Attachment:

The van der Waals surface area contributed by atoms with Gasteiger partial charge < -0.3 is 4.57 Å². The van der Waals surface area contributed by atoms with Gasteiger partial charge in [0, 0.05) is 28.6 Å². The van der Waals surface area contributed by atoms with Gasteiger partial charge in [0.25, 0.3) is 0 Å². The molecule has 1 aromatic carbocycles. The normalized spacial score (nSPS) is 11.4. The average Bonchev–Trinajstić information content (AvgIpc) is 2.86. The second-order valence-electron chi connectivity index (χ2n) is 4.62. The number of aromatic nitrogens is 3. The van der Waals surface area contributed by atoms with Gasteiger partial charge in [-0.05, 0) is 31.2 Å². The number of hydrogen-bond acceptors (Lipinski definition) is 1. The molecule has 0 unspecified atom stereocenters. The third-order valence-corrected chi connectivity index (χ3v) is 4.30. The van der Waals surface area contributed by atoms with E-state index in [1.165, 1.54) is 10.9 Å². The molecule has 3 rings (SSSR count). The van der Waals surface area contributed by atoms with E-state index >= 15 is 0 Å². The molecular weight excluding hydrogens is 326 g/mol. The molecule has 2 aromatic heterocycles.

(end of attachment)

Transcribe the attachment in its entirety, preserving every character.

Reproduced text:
The van der Waals surface area contributed by atoms with Gasteiger partial charge < -0.3 is 4.57 Å². The van der Waals surface area contributed by atoms with Gasteiger partial charge in [0, 0.05) is 28.6 Å². The van der Waals surface area contributed by atoms with Gasteiger partial charge in [0.25, 0.3) is 0 Å². The molecule has 1 aromatic carbocycles. The normalized spacial score (nSPS) is 11.4. The average Bonchev–Trinajstić information content (AvgIpc) is 2.86. The second-order valence-electron chi connectivity index (χ2n) is 4.62. The number of aromatic nitrogens is 3. The van der Waals surface area contributed by atoms with Gasteiger partial charge in [-0.05, 0) is 31.2 Å². The number of hydrogen-bond acceptors (Lipinski definition) is 1. The molecule has 0 unspecified atom stereocenters. The third-order valence-corrected chi connectivity index (χ3v) is 4.30. The van der Waals surface area contributed by atoms with E-state index in [1.165, 1.54) is 10.9 Å². The molecule has 3 rings (SSSR count). The van der Waals surface area contributed by atoms with E-state index >= 15 is 0 Å². The molecular weight excluding hydrogens is 326 g/mol. The molecule has 2 aromatic heterocycles.